Thursday, 12 February 2015

On point, what is it?

I was about to launch into a geography lesson today when one of my students asked me,
"Mrs RP, can you tell me what geography actually is? I mean, "on point", what is it?"
And sirens went off in my head. So many questions and comments ran across the ticker at the bottom of my mental news feed:

  • What on earth do you mean?
  • Gosh, I'm glad you felt safe to ask that!
  • How did we get to a point where a year 7 student doesn't know this?
  • How did I not know that she didn't know this?
  • How many other students don't know this?
  • What do I do now?
  • Where is my butchers' paper?
  • This fluid change of direction is going to stress my kids with ASD and anxiety. Gotta keep an eye on them.
I asked the rest of the class if anyone could answer her. Dead silence. I mean... Crickets.

So I threw out my lesson plan.  I had a chuckle because all I could think of was @Venspired's poster:

We pulled out the butchers' paper and broke down the word into morphemes.  Many of my kiddos are taking a purely morphemic approach to their spelling capacity matrices and so they lead this part of the lesson. We started with geo in the middle of the page and brainstormed as many words we knew with this in it. We tried to find a link, but got stuck on geothermal so we did the same for therm. It grew from there. There were pages all over the place as we built our understanding of various morphemes. Eventually our task minder reminded us what our original question had been and we were able to return to geo and come up with an early understanding. 

Not satisfied with this, we wanted to check.  Individually we used carefully chosen search terms to find online definitions. We combined these with what we'd already discovered and then shared our findings with a partner.  Each partnership then shared with the class and we developed a working definition:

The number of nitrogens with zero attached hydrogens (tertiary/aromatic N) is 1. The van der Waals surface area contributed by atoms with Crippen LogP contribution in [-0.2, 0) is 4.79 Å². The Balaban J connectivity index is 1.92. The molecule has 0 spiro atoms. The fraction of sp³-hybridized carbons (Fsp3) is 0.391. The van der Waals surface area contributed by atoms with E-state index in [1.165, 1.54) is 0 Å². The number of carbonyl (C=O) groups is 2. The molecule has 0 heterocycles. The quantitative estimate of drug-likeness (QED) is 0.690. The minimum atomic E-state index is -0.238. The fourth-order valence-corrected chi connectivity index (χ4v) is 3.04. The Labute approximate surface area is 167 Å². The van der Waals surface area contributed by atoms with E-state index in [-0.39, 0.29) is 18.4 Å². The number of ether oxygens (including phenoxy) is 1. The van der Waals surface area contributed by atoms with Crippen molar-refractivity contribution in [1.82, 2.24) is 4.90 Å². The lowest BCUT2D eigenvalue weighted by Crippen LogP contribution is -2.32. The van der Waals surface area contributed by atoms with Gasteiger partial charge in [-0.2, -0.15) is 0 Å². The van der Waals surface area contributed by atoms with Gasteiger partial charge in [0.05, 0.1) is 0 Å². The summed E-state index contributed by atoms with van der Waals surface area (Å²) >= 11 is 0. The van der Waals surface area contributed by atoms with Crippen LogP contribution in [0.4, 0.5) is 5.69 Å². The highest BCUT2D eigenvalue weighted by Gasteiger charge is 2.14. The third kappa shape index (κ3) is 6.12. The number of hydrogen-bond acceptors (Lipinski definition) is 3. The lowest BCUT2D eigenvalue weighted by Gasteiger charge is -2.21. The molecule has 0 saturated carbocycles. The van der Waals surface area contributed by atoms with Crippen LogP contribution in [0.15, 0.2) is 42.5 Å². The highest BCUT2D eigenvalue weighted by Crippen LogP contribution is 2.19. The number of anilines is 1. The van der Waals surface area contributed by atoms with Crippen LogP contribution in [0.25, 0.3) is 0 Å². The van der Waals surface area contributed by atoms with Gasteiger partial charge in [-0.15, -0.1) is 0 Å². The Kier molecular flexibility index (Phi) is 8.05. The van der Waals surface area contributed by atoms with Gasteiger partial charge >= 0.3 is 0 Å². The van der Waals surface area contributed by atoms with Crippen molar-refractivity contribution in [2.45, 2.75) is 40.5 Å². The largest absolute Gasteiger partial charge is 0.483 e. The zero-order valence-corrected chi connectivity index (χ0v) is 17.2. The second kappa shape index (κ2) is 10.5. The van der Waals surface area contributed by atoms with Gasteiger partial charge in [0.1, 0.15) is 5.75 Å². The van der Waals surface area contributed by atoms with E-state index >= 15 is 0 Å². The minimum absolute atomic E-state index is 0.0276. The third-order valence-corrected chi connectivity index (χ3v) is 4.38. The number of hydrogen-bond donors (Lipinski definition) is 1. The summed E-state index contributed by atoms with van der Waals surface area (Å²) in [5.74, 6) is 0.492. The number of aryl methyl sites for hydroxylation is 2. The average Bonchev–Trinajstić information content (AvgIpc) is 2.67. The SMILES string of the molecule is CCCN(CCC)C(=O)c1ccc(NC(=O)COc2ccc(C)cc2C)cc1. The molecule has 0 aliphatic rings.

"Geography is the learning and knowledge about the world around us and people's relationship with it."
This isn't too different from ACARA's definition:
"Geography is a structured way of exploring, analysing and understanding the characteristics of the places that make up our world, using the concepts of place, space, environment, interconnection, sustainability, scale and change. It addresses scales from the personal to the global and time periods from a few years to thousands of years."
It wasn't what I'd planned but you know what? It felt great to throw out my plans and follow their lead. Our next lesson will be much more successful as a result anyway. (And how stupid do I feel for not checking that they knew this basic concept?)

This relates to the following Australian Professional Standards for Teachers...
Standard 1 Know the students and how they learn
Standard 3 Plan for and implement effective teaching and learning
Standard 4 Create and maintain supportive and safe learning environments


  1. Ky said some of them thought they knew what it meant but were not 100% sure....

    It's great that they were brave enough to ask the question that takes courage

    1. It's fantastic! This class is already coming together and taking group risks in their learning. (Not to mention all the individual risk takers in there!) It's such a privilege to teach them. Thank you for sharing your young person with me. And for commenting!